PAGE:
Stereo Compressor and Equalizer

By John Krogh for - All Rights Reserved 11/30/00

For many of us, the heart of our home studio centers around a computer equipped with multitrack digital audio software and hardware. These digital audio workstations (DAWs) can be powerful tools for recording musicians, but critics have always leveled complaints about DAWs sounding too "brittle" or "cold" - lacking the kind of warmth that pro analog outboard gear, specifically class A transistor and tube signal devices, provides.

It's no surprise, then, that there's been an overwhelming number of processors (both hardware and software) for achieving the "sound" of analog signal processors.

That's the thinking behind Avalon's Vt-747sp stereo compressor. More than just a simple compressor, the 747 combines a six-band graphic EQ and more, making it an ideal candidate for musicians looking to tailor and sweeten their digital audio tracks.


Judging from its appearance alone you'd expect the Vt-747sp to be an all around class act, and it is. Its case is made of steel, and its gorgeous faceplate is made of solid brushed aluminum, a common theme among all of Avalon's gear. The 747's knobs, switches, and sliders all have a sturdy feel to them.

Starting on the left, you'll find a single knob for input, and beneath it a switch for boosting the input signal by 10dB. This switch lets you drive the electronics harder to apply more of the unit's "sound." Even though the 747 doesn't include a microphone preamp, this application is what many engineers and musicians use vintage and high-end mic pres for in a digital audio recording environment.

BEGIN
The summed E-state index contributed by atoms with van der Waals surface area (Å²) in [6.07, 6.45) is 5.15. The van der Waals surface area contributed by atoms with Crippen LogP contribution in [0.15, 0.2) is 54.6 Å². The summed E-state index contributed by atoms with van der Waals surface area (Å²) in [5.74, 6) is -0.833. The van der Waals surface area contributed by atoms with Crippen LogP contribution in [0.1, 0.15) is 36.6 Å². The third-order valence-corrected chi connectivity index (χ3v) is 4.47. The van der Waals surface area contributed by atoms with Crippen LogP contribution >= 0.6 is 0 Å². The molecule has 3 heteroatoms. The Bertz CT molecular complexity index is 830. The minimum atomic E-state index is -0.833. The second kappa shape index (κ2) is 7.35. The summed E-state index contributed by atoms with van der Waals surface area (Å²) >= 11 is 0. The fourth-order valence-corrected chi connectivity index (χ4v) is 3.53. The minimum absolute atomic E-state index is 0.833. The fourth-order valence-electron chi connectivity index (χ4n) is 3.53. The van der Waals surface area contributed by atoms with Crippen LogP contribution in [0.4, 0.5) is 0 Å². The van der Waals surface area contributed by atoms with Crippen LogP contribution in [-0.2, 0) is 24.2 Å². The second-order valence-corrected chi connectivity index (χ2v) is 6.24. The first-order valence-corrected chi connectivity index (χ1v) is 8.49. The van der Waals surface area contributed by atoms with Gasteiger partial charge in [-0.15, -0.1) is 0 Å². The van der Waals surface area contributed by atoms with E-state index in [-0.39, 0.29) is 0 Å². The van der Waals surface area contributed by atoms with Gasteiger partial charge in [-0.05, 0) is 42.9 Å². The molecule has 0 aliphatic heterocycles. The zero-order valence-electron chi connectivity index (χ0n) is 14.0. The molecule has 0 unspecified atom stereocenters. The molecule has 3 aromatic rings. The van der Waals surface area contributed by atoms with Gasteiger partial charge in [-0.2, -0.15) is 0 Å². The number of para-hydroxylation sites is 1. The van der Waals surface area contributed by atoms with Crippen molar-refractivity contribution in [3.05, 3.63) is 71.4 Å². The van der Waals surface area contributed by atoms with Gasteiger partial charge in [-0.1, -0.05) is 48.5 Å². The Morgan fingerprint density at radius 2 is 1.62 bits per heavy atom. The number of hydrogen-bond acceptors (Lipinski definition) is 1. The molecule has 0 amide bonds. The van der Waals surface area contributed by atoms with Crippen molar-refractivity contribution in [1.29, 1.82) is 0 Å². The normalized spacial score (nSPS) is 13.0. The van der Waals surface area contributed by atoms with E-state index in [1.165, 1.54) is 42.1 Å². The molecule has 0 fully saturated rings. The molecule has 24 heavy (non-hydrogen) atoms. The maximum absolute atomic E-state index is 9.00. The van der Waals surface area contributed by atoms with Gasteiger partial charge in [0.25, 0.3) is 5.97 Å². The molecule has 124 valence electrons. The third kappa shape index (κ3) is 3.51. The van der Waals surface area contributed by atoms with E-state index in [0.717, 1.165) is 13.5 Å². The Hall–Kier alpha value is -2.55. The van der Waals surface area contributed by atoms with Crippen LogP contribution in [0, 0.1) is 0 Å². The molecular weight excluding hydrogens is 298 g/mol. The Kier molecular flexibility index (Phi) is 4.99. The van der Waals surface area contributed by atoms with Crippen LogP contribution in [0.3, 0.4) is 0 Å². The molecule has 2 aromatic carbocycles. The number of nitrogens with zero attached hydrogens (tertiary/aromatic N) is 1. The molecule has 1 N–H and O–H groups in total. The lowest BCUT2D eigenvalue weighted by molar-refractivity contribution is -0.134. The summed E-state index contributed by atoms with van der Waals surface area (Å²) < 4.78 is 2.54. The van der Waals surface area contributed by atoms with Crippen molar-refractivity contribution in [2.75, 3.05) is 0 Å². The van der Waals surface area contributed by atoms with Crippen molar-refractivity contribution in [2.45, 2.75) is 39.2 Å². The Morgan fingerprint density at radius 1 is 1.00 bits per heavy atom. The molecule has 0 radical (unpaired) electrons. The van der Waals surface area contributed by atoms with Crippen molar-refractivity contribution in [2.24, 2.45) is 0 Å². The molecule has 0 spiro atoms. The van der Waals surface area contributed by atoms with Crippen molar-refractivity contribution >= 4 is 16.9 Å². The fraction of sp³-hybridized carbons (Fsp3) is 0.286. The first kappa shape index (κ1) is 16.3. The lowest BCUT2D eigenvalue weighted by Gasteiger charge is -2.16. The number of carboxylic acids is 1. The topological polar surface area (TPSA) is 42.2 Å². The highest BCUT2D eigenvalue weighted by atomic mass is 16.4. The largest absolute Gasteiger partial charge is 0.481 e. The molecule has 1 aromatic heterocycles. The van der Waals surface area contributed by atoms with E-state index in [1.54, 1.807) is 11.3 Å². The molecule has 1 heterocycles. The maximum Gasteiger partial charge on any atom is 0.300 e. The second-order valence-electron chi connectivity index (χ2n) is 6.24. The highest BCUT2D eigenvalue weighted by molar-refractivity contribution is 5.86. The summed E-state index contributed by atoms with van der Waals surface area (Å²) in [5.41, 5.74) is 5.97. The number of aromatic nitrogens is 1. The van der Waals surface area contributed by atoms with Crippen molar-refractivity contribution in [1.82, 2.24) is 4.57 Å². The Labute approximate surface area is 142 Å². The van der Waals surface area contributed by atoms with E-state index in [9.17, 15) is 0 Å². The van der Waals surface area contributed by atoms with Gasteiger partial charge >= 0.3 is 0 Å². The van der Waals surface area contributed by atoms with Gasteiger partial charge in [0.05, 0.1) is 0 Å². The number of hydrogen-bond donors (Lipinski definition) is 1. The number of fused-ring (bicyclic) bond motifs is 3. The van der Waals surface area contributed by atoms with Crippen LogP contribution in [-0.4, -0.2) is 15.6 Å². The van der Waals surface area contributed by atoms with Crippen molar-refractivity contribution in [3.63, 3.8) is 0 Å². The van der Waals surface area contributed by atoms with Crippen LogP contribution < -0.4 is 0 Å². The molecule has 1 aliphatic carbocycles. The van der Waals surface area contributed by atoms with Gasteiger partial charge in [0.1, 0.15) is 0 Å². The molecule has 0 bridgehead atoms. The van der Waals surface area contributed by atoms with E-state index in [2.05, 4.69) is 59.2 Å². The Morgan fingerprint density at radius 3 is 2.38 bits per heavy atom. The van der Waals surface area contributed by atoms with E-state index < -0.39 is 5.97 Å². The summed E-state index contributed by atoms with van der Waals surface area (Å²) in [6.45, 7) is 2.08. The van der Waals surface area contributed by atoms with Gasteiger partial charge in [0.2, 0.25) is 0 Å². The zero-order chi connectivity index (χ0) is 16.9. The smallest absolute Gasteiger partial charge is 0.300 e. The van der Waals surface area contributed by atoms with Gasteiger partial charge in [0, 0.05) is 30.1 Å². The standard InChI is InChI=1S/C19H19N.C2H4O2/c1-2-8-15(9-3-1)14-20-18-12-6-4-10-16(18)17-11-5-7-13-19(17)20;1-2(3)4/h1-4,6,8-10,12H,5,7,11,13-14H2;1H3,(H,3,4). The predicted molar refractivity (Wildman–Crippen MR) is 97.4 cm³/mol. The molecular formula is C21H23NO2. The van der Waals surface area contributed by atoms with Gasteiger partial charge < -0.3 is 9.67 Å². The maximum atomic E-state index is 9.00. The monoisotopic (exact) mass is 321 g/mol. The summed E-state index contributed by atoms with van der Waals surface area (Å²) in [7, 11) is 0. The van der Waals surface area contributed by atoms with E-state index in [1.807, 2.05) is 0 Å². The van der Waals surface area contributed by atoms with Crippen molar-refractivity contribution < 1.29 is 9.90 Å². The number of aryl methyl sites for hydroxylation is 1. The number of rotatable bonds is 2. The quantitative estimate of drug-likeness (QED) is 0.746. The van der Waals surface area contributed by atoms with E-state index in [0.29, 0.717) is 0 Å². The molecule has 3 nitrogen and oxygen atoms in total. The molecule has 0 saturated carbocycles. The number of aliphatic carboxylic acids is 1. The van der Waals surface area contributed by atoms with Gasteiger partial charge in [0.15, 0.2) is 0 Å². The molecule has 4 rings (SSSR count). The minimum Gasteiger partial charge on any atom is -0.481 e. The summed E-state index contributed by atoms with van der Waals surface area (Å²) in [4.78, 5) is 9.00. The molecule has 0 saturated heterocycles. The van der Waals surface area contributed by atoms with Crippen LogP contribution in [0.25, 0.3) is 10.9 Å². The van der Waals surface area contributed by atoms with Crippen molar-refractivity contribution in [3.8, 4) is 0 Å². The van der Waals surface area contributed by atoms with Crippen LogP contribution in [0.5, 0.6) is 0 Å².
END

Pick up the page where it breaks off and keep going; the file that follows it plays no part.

For DAW users, probably the most appealing aspect of the Vt-747sp is its twin signal path design (TSP), which lets you choose between a class-A transistor or tube output amplifier. If you want the warmth of a tube signal path, you can have it with one press of a button. This is a great option, and one that you're not likely to find on most outboard - it's either tube or solid state.

The 747's compressor offers all of the controls you'd expect: compression ratio, threshold, makeup gain, attack, and release. Unlike many compressors, though, the 747 lacks a physical sidechain input, which could be used for de-esssing and other frequency-specific compression applications. Instead, low and high frequency parametric EQ controls can be used to specify the frequency range(s) that the compressor reacts most strongly to. You can monitor the frequencies being emphasized with the internal sidechain EQ controls by engaging the SC Listen button. This proved very useful for fine-tuning the compressor's response, especially when I was dealing with a particularly sibilant vocal.